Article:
Sunset Hills aldermen weigh updated five-year capital plan

New five-year plan includes $8.2 million worth of projects

The Sunset Hills Police Department, above, was built in 1998.

The Sunset Hills Police Department, above, was built in 1998.

By Gloria Lloyd

With a new city administrator and a new mayor, one of the many changes Sunset Hills officials are making to the city’s operations is committing to a rolling five-year Capital Improvement Plan that outlines upcoming projects.

The Board of Aldermen was set to consider approval of the 2017-2021 Capital Improvement Plan Tuesday night — after the Call went to press.

Unanimously recommended by the capital panel last month, the new five-year plan outlines 130 projects totaling $8.2 million.

A combination of annual revenues and existing fund balances is enough to fund all the projects, officials predict.

“It’s a good tool for internal planning, but it’s also a good way to keep the public informed of the major projects that will be happening every year and solicit input,” City Administrator Eric Sterman said.

Much of the plan would be funded through the city’s half-cent capital-improvement sales tax that voters agreed to extend permanently in 2012. None of the projects are final, however, including the ones lined up for 2017, which are included in the budget that aldermen were also set to consider Tuesday. Each project will still have to be individually approved by the board as it comes in for bid or after design work.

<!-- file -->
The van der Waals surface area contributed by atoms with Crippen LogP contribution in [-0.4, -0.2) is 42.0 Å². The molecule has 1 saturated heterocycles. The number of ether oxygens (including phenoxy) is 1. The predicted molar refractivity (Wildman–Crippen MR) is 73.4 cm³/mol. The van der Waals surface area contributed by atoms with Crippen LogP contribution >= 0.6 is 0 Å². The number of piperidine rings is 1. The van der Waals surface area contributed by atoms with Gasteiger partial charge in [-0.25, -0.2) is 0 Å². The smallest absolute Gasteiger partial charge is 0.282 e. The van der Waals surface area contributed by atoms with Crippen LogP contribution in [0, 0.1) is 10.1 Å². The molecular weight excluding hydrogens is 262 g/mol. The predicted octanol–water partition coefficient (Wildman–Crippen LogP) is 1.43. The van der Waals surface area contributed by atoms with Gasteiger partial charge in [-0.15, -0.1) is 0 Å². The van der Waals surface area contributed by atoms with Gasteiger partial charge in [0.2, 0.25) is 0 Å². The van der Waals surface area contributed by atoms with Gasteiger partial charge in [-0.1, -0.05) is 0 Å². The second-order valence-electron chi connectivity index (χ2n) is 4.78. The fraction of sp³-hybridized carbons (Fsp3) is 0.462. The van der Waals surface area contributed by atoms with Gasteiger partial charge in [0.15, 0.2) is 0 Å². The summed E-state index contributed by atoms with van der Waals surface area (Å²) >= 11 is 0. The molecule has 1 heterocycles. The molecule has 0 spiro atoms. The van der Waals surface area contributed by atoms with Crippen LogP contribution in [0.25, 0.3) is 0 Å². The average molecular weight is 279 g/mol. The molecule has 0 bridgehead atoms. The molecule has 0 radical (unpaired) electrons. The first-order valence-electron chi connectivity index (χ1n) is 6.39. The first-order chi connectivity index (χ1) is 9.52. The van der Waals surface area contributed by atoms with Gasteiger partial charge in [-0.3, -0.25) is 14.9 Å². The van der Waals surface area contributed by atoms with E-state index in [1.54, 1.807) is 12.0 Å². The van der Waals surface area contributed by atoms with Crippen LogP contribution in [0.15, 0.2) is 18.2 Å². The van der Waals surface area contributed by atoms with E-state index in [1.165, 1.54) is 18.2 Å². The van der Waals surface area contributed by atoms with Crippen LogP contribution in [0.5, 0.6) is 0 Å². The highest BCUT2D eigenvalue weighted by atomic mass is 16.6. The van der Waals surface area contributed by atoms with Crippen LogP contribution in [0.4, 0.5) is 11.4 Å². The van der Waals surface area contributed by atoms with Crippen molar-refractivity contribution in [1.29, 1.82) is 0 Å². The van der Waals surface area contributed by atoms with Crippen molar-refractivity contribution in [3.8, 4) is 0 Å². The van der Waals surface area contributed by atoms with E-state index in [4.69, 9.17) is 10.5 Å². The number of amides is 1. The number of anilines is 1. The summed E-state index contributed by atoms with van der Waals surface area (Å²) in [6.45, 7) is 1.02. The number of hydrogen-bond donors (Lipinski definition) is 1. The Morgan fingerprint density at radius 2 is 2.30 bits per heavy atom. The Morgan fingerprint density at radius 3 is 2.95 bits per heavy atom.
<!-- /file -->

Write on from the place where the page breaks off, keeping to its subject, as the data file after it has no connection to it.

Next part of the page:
The plan is an extension and update of the city’s first plan, or CIP, which the Capital Improvement Committee completed in 2012 after a series of public meetings. The plan was intended to be a rolling five-year plan that would be updated every year, but it has not been updated since that initial presentation.

After years of projects largely coming in under budget, the city has built up a balance in the capital improvement fund, which takes in money every year from the city’s designated capital sales tax.

The city will spend down $438,000 of that balance, still leaving a significant balance in the fund, Sterman said.

“Over the past few years, we’ve budgeted ‘X’ amount of dollars and things come in cheaper than anticipated, or scope is reduced, or things don’t get done, and so we’ve kind of built up some reserves that we’ve never intended to build up,” he told the Call. “So the thought is since we have a number of capital projects that the city has prioritized, we’re able to spend a little more this year than we would normally.”

The capital-improvement tax can only be spent on items defined in state statute as capital improvements, which can range from police cars to sidewalks and roads to new facilities — nearly anything that costs more than $5,000.

City Hall upgrades eyed

Also up for consideration Tuesday were two projects slated for next year — a resolution calling for the design of upgrades to City Hall and $110,000 to install athletic lights at Minnie Ha-Ha Park.

The park project would add lights to fields that don’t have them, which would allow leagues to operate at night and the fields to be rented out more often.

“A lot of them are actually new, where we don’t have lights now, so it’s trying to enhance the athletic complex,” Sterman said.

The $150,000 City Hall project could include updates to the lobby, offices and the Robert C. Jones Chambers. A future $250,000 phase is on the CIP’s list of unfunded projects.